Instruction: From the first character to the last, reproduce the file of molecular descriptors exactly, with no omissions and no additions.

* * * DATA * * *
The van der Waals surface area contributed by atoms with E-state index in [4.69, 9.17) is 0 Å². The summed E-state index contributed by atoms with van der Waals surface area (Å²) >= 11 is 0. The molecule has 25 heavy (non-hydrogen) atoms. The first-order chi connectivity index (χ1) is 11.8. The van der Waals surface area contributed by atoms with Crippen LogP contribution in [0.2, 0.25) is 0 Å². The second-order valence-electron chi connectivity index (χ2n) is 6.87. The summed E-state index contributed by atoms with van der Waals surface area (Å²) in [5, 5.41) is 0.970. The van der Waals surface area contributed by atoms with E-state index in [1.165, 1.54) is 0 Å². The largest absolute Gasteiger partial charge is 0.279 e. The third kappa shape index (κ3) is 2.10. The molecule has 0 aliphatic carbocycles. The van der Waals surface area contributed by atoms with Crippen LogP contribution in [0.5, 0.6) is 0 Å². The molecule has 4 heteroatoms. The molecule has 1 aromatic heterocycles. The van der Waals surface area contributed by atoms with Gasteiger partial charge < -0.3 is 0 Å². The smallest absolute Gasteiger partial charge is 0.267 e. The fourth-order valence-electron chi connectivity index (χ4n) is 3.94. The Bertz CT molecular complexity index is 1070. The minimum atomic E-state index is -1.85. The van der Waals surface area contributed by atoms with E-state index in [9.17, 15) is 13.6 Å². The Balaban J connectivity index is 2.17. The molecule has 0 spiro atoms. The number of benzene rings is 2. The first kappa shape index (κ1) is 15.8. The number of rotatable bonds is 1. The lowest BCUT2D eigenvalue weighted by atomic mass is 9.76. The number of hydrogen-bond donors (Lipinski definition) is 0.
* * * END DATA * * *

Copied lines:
The van der Waals surface area contributed by atoms with E-state index in [4.69, 9.17) is 0 Å². The summed E-state index contributed by atoms with van der Waals surface area (Å²) >= 11 is 0. The molecule has 25 heavy (non-hydrogen) atoms. The first-order chi connectivity index (χ1) is 11.8. The van der Waals surface area contributed by atoms with Crippen LogP contribution in [0.2, 0.25) is 0 Å². The second-order valence-electron chi connectivity index (χ2n) is 6.87. The summed E-state index contributed by atoms with van der Waals surface area (Å²) in [5, 5.41) is 0.970. The van der Waals surface area contributed by atoms with E-state index in [1.165, 1.54) is 0 Å². The largest absolute Gasteiger partial charge is 0.279 e. The third kappa shape index (κ3) is 2.10. The molecule has 0 aliphatic carbocycles. The van der Waals surface area contributed by atoms with Crippen LogP contribution in [0.5, 0.6) is 0 Å². The molecule has 4 heteroatoms. The molecule has 1 aromatic heterocycles. The van der Waals surface area contributed by atoms with Gasteiger partial charge < -0.3 is 0 Å². The smallest absolute Gasteiger partial charge is 0.267 e. The fourth-order valence-electron chi connectivity index (χ4n) is 3.94. The Bertz CT molecular complexity index is 1070. The minimum atomic E-state index is -1.85. The van der Waals surface area contributed by atoms with E-state index in [9.17, 15) is 13.6 Å². The Balaban J connectivity index is 2.17. The molecule has 0 spiro atoms. The number of benzene rings is 2. The first kappa shape index (κ1) is 15.8. The number of rotatable bonds is 1. The lowest BCUT2D eigenvalue weighted by atomic mass is 9.76. The number of hydrogen-bond donors (Lipinski definition) is 0.